116 F3d 1485 Allstate Insurance Company v. M Wilson Mulkins

116 F.3d 1485

Dane M. WILSON, Defendant,
Aaron MULKINS, Defendant-Appellant.

No. 95-56502.

United States Court of Appeals, Ninth Circuit.

Argued and Submitted February 5, 1997.**
Filed June 27, 1997.

NOTICE: Ninth Circuit Rule 36-3 provides that dispositions other than opinions or orders designated for publication are not precedential and should not be cited except when relevant under the doctrines of law of the case, res judicata, or collateral estoppel.

Appeal from the United States District Court for the Southern District of California Marilyn L. Huff, District Judge, Presiding.

Before PREGERSON, REINHARDT and WIGGINS, Circuit Judges.

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Appellant Aaron Mulkins filed an action in state court against Dane Wilson seeking damages arising from a stabbing incident. During the pendency of the state court proceeding, appellee Allstate filed a declaratory relief action against both Mulkins and Wilson in federal court seeking a declaration that it had no duty to defend or indemnify Wilson in the underlying state court action. The district court granted Allstate's summary judgment motion and entered judgment in its favor. Mulkins appeals from the district court's summary judgment ruling and argues that the district court erred in exercising its discretion to hear this case under the Declaratory Judgment Act, 28 U.S.C. § 2201.


We conclude that there are no facts or "circumstances present to warrant an exception to the general rule that the action belongs in state rather than federal court." Employers Reinsurance Corp. v. Karussos, 65 F.3d 796, 799 (9th Cir.1995) (citations omitted). Thus, we vacate the district court's summary judgment ruling and remand with instructions to dismiss.


Because the parties are familiar with the facts, we need not recite them here.



The determinative issue in this appeal is whether the district court erred in exercising its discretion to hear this case. Under the Declaratory Judgment Act, a district court has discretion to decline to exercise jurisdiction over declaratory relief actions which otherwise satisfy the court's jurisdictional requirements. 28 U.S.C. § 2201(a); Wilton v. Seven Falls Co., 115 S.Ct. 2137, 2140 (1995). "Ordinarily it would be uneconomical as well as vexatious for a federal court to proceed in a declaratory judgment suit where another suit is pending in a state court presenting the same issues, not governed by federal law, between the same parties." Brillhart v. Excess Ins. Co., 316 U.S. 491, 495 (1942). Thus, federal courts should decline to hear insurance coverage actions presenting only state law issues during the pendency of parallel state court proceedings. Karussos, 65 F.3d at 798.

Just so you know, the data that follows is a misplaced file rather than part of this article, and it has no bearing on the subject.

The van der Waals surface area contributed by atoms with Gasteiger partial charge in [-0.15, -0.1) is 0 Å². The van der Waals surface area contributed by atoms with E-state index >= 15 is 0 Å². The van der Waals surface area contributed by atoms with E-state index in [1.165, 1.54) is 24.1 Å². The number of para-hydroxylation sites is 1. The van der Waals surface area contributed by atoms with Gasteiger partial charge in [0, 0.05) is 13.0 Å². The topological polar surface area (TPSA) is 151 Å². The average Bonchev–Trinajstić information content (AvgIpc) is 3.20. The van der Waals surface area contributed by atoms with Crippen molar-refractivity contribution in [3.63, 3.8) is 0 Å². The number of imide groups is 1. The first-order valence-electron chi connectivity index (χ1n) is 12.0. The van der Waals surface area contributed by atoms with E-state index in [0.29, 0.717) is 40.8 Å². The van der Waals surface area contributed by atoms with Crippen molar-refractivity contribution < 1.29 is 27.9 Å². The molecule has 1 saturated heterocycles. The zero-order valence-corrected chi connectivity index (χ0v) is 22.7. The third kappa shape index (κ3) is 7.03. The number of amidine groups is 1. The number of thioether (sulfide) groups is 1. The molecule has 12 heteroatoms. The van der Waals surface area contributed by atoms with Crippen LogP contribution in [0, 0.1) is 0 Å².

This rule serves several important policies including: avoiding rendering opinions based on purely hypothetical factual scenarios; discouraging forum shopping; and promoting comity. American Nat'l Fire Ins. v. Hungerford, 53 F.3d 1012, 1019 (9th Cir.1995); see also Maryland Cas. Co. v. Knight, 96 F.3d 1284, 1289 (9th Cir.1996) (noting that this rule conserves judicial resources, avoids duplicative litigation, and avoids needless resolution of state law issues in federal courts (citing Karussos, 65 F.3d at 800)).


A. Factual Record


The district court concluded that the record before it was fully developed and exercised its discretion to hear this case. We disagree.

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To determine whether any coverage exists under the policy or whether any exclusions apply, the district court had to determine whether Wilson acted intentionally or wilfully rather than negligently. Notwithstanding Wilson's guilty plea, the key factual issue of Wilson's intent in stabbing Mulkins, whether general or specific, remains to be determined.


A proposed stipulated judgment in the underlying state action provides that Wilson's conduct was "negligent, [and] not intentional, malicious, or willful." If the state court adopted the proposed stipulated judgment, it would constitute evidence that Wilson did not act intentionally in stabbing Wilson, notwithstanding his guilty plea to a general intent crime. Such a finding by the state court would directly contradict the district court's present conclusion that the stabbing "was not an accident." As we warned in Hungerford: "Without any factual record, there is a real possibility that the district court's declaration of no coverage would conflict with a state court's determination of the coverage question after being informed of the facts." Hungerford, 53 F.3d at 1017 (citation omitted).

B. Forum Shopping


Allstate could have filed its declaratory relief action in state rather than federal court. The district court also should have declined to hear this action so as not to "encourage forum shopping, procedural fencing, and the 'race for res judicata.' " Id.